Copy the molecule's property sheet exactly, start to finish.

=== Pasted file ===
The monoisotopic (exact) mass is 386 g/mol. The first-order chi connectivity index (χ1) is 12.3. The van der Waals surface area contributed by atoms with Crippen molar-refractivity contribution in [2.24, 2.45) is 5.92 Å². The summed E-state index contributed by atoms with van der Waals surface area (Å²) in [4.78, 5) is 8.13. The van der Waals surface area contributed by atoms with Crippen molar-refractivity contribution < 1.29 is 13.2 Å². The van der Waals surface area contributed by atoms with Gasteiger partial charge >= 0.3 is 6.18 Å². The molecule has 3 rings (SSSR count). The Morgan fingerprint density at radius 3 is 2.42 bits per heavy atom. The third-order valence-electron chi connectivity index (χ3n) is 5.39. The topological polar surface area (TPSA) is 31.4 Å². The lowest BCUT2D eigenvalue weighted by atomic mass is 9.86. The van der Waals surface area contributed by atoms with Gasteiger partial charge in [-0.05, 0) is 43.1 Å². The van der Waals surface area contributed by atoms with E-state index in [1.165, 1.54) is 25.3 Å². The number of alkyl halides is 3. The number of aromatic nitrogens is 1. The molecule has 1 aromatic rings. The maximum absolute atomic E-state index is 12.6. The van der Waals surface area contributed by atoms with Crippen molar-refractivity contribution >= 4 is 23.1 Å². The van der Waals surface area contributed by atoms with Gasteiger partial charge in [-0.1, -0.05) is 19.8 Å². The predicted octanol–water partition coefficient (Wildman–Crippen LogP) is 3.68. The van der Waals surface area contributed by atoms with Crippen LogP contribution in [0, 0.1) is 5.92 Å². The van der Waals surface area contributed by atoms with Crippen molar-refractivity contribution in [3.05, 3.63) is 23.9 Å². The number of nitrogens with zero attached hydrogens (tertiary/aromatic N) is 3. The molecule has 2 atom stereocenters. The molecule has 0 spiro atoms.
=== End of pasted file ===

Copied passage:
The monoisotopic (exact) mass is 386 g/mol. The first-order chi connectivity index (χ1) is 12.3. The van der Waals surface area contributed by atoms with Crippen molar-refractivity contribution in [2.24, 2.45) is 5.92 Å². The summed E-state index contributed by atoms with van der Waals surface area (Å²) in [4.78, 5) is 8.13. The van der Waals surface area contributed by atoms with Crippen molar-refractivity contribution < 1.29 is 13.2 Å². The van der Waals surface area contributed by atoms with Gasteiger partial charge >= 0.3 is 6.18 Å². The molecule has 3 rings (SSSR count). The Morgan fingerprint density at radius 3 is 2.42 bits per heavy atom. The third-order valence-electron chi connectivity index (χ3n) is 5.39. The topological polar surface area (TPSA) is 31.4 Å². The lowest BCUT2D eigenvalue weighted by atomic mass is 9.86. The van der Waals surface area contributed by atoms with Gasteiger partial charge in [-0.05, 0) is 43.1 Å². The van der Waals surface area contributed by atoms with E-state index in [1.165, 1.54) is 25.3 Å². The number of alkyl halides is 3. The number of aromatic nitrogens is 1. The molecule has 1 aromatic rings. The maximum absolute atomic E-state index is 12.6. The van der Waals surface area contributed by atoms with Crippen molar-refractivity contribution >= 4 is 23.1 Å². The van der Waals surface area contributed by atoms with Gasteiger partial charge in [-0.1, -0.05) is 19.8 Å². The predicted octanol–water partition coefficient (Wildman–Crippen LogP) is 3.68. The van der Waals surface area contributed by atoms with Crippen LogP contribution in [0, 0.1) is 5.92 Å². The van der Waals surface area contributed by atoms with Crippen molar-refractivity contribution in [3.05, 3.63) is 23.9 Å². The number of nitrogens with zero attached hydrogens (tertiary/aromatic N) is 3. The molecule has 2 atom stereocenters. The molecule has 0 spiro atoms.